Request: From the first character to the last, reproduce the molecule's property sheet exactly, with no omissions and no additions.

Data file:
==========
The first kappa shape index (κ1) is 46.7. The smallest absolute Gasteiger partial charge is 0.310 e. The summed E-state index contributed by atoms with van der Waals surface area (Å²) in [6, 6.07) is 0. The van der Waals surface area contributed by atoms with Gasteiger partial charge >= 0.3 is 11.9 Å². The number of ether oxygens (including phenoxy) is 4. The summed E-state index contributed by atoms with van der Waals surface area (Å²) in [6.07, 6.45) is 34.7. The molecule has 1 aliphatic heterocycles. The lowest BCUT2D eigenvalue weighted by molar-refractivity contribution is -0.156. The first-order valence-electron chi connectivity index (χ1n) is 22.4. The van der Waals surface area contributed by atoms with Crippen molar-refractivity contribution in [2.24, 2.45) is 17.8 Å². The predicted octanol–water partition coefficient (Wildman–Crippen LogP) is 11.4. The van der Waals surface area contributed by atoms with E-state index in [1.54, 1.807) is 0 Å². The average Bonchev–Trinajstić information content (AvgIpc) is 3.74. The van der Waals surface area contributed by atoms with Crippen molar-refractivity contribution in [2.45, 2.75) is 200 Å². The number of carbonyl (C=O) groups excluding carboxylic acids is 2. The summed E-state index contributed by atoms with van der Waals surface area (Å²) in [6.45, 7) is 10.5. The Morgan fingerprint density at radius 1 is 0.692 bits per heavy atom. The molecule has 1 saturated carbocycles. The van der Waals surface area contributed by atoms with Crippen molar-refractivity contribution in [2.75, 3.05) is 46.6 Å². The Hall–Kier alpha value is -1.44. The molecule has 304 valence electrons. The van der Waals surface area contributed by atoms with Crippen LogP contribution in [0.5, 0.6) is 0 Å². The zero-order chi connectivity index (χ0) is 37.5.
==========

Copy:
The first kappa shape index (κ1) is 46.7. The smallest absolute Gasteiger partial charge is 0.310 e. The summed E-state index contributed by atoms with van der Waals surface area (Å²) in [6, 6.07) is 0. The van der Waals surface area contributed by atoms with Gasteiger partial charge >= 0.3 is 11.9 Å². The number of ether oxygens (including phenoxy) is 4. The summed E-state index contributed by atoms with van der Waals surface area (Å²) in [6.07, 6.45) is 34.7. The molecule has 1 aliphatic heterocycles. The lowest BCUT2D eigenvalue weighted by molar-refractivity contribution is -0.156. The first-order valence-electron chi connectivity index (χ1n) is 22.4. The van der Waals surface area contributed by atoms with Crippen molar-refractivity contribution in [2.24, 2.45) is 17.8 Å². The predicted octanol–water partition coefficient (Wildman–Crippen LogP) is 11.4. The van der Waals surface area contributed by atoms with E-state index in [1.54, 1.807) is 0 Å². The average Bonchev–Trinajstić information content (AvgIpc) is 3.74. The van der Waals surface area contributed by atoms with Crippen molar-refractivity contribution in [2.45, 2.75) is 200 Å². The number of carbonyl (C=O) groups excluding carboxylic acids is 2. The summed E-state index contributed by atoms with van der Waals surface area (Å²) in [6.45, 7) is 10.5. The Morgan fingerprint density at radius 1 is 0.692 bits per heavy atom. The molecule has 1 saturated carbocycles. The van der Waals surface area contributed by atoms with Crippen molar-refractivity contribution in [2.75, 3.05) is 46.6 Å². The Hall–Kier alpha value is -1.44. The molecule has 304 valence electrons. The van der Waals surface area contributed by atoms with Crippen LogP contribution in [0.5, 0.6) is 0 Å². The zero-order chi connectivity index (χ0) is 37.5.